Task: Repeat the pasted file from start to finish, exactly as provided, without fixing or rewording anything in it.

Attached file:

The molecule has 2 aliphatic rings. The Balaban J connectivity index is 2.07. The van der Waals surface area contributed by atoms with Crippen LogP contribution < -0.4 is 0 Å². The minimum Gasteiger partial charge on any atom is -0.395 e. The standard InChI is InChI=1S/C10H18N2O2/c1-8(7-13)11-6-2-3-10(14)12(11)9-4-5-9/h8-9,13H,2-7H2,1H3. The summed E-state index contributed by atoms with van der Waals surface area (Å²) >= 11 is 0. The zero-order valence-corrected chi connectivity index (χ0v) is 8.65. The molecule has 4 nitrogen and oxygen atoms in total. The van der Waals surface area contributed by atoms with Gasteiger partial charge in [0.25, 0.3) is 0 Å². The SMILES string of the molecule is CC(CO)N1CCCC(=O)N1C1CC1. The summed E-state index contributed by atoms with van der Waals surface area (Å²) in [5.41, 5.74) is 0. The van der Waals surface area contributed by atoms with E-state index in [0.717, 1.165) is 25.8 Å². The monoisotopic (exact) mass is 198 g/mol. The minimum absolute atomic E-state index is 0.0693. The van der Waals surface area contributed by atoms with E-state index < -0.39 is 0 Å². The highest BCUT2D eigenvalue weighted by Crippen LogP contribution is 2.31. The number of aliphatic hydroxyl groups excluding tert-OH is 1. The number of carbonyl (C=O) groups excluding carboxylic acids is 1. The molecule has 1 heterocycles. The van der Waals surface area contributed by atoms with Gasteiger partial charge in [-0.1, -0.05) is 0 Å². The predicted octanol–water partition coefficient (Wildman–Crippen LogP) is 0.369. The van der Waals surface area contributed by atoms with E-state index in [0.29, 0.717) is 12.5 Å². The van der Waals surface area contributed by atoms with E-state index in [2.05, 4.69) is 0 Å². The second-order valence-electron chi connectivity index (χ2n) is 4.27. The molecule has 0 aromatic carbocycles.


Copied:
The molecule has 2 aliphatic rings. The Balaban J connectivity index is 2.07. The van der Waals surface area contributed by atoms with Crippen LogP contribution < -0.4 is 0 Å². The minimum Gasteiger partial charge on any atom is -0.395 e. The standard InChI is InChI=1S/C10H18N2O2/c1-8(7-13)11-6-2-3-10(14)12(11)9-4-5-9/h8-9,13H,2-7H2,1H3. The summed E-state index contributed by atoms with van der Waals surface area (Å²) >= 11 is 0. The zero-order valence-corrected chi connectivity index (χ0v) is 8.65. The molecule has 4 nitrogen and oxygen atoms in total. The van der Waals surface area contributed by atoms with Gasteiger partial charge in [0.25, 0.3) is 0 Å². The SMILES string of the molecule is CC(CO)N1CCCC(=O)N1C1CC1. The summed E-state index contributed by atoms with van der Waals surface area (Å²) in [5.41, 5.74) is 0. The van der Waals surface area contributed by atoms with E-state index in [0.717, 1.165) is 25.8 Å². The monoisotopic (exact) mass is 198 g/mol. The minimum absolute atomic E-state index is 0.0693. The van der Waals surface area contributed by atoms with E-state index < -0.39 is 0 Å². The highest BCUT2D eigenvalue weighted by Crippen LogP contribution is 2.31. The number of aliphatic hydroxyl groups excluding tert-OH is 1. The number of carbonyl (C=O) groups excluding carboxylic acids is 1. The molecule has 1 heterocycles. The van der Waals surface area contributed by atoms with Gasteiger partial charge in [-0.1, -0.05) is 0 Å². The predicted octanol–water partition coefficient (Wildman–Crippen LogP) is 0.369. The van der Waals surface area contributed by atoms with E-state index in [0.29, 0.717) is 12.5 Å². The van der Waals surface area contributed by atoms with E-state index in [2.05, 4.69) is 0 Å². The second-order valence-electron chi connectivity index (χ2n) is 4.27. The molecule has 0 aromatic carbocycles.